(Hold bean bag in right hand. Hold left hand facing up. Turn right hand over to deposit bean bag into left palm. Then turn both hands and repeat it the other way, as if you are shaping a hamburger patty. Repeat this rhythmically through the first verse.)
I’m making a hamburger for the grill.
Will I eat it? Yes I will!
(Place bean bag on flat left palm. Use your right hand as a spatula to lift the beanbag and flip it over. Then switch hands. Repeat this motion throughout verse 2.)
I’m flipping my hamburger on the grill.
Will I eat it? Yes I will!
(Hold bean bag in left palm. Pretend to squirt on ketchup, mustard, etc. with other hand.)
Now I’m fixing my hamburger from the grill.
Will I eat it? Yes I will!
(Place bean bag in left hand. Raise hand toward mouth, then down to right hand. Switch the bean bag to the right hand and repeat.)
Now I’m eating my hamburger. This is fun!
Did I eat it? Yes, all done!
(If desired, sign ALL DONE at the end. Click here for a video of the sign.)
I went to the train station
To take a little vacation (Pass bean bag back and forth between hands for the first 2 lines)
I went to the beach (Move bean bag diagonally away from you, starting at your right side, and ending up far out in front of your on you left side)
And then came home (Bring bean bag back to right side)
And had some relaxation. (Place bean bag into left hand)
Repeat, replacing “the beach” with vacation destinations chosen by the children. Each time you begin, you should be starting with the bean bag in the opposite hand from the previous time. Make sure the diagonal cross-body movements also alternate hands between verses. This simple motion of crossing the midline improves communication between the two hemispheres of the brain.
Got a great bean bag activity that you use in your programs? Tell us about it in the comments below or by sending an email to firstname.lastname@example.org and you’ll be entered into a drawing for a copy of our latest storytime resource book!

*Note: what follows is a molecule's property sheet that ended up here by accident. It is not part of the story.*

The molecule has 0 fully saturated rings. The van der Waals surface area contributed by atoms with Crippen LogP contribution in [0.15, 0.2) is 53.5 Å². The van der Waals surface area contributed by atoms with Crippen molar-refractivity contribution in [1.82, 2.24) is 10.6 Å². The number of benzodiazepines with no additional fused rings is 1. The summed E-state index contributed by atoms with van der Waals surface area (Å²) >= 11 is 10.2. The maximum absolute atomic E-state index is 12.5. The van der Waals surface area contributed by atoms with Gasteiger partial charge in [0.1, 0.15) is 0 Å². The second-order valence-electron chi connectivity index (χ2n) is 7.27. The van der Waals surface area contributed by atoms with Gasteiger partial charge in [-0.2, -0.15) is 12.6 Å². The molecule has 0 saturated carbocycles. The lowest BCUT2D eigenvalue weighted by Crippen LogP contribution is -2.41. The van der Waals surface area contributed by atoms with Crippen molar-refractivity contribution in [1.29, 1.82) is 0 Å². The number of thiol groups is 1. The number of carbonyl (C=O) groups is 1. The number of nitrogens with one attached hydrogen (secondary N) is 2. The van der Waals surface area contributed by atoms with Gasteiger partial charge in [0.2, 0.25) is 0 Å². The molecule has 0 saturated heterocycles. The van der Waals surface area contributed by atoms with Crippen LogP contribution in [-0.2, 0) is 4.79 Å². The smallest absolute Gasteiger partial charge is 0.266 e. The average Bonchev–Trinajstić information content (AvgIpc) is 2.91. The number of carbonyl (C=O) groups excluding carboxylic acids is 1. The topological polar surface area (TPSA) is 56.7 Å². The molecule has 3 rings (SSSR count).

More Bean Bag Activities:
Teach the American Sign Language sign MONKEY, and then use it in this rollicking action rhyme!
Monkey, Monkey, dance around.
Monkey, Monkey, jump up and down.
Monkey, Monkey, round you go.
Monkey, Monkey, sit like so!
What’s better than a great storytime book? How about a great storytime book followed by a great tie-in activity? Following up a story with related activities can reinforce vocabulary, concepts, and story structure and provide fun, active learning for little minds! Here are five of our favorites:
1) Pizza at Sally’s by Monica Wellington. New York: Dutton, 2006.
Sally and her cat bake up delicious pizza pies in their pizzeria. Follow up by passing out scarves to serve as pizza dough. Invite the kids to spin the “dough” in the air as they make their pizzas!
2) Raindrop Plop! by Wendy Cheyette Lewison. New York: Viking, 2004.
A little girl in a red raincoat counts her way up to ten and back again as she explores on a rainy day. Follow up by handing out water-filled eyedroppers or pipettes (both available cheaply at your local teacher supply store) and paper cups. Invite the children to “plop” the raindrops into the cups with you, counting as you go! This is also a wonderful sensory activity for baby and toddler storytimes.
3) Thirsty Thursday by Phyllis Root. Somerville, MA: Candlewick, 2009.
In this story, Bonnie tickles a cloud with a feather to make it rain. Hand out craft feathers to all of the children and retell the story, having the children help Bonnie tickle the clouds. This helps children develop narrative and sequencing skills.
4) Wild About You by Judy Sierra. New York: Alfred A. Knopf, 2012.
Animals are waiting for the babies to arrive at the zoo, and when they do, the entire zoo takes care of them. Prior to storytime, hide some pictures of baby animals, or stuffed baby animals, throughout the room. After the story, go on a hunt to find the baby animals hidden around the room. If you used stuffed animals, have each child find one, then play a fun song and bounce the animals on a parachute. Try it with “Fifteen Animals” or “Jump Rope Jive” found on Philadelphia Chickens by Sandra Boynton (New York: Workman, 2002).
5) The Shape of My Heart by Mark Sperring. New York: Bloomsbury, 2012.
There are shapes all around us that represent different parts of our day and life. After reading this book, pass around shapes to the group and ask them to share their shape and what they think of when they see it. Shape ideas: heart, sun, vehicles, lips, various foods, shoes, feet, hands, animals, trees, flowers.
The Busy Little Squirrel by Nancy Tafuri. New York: Simon & Schuster, 2006.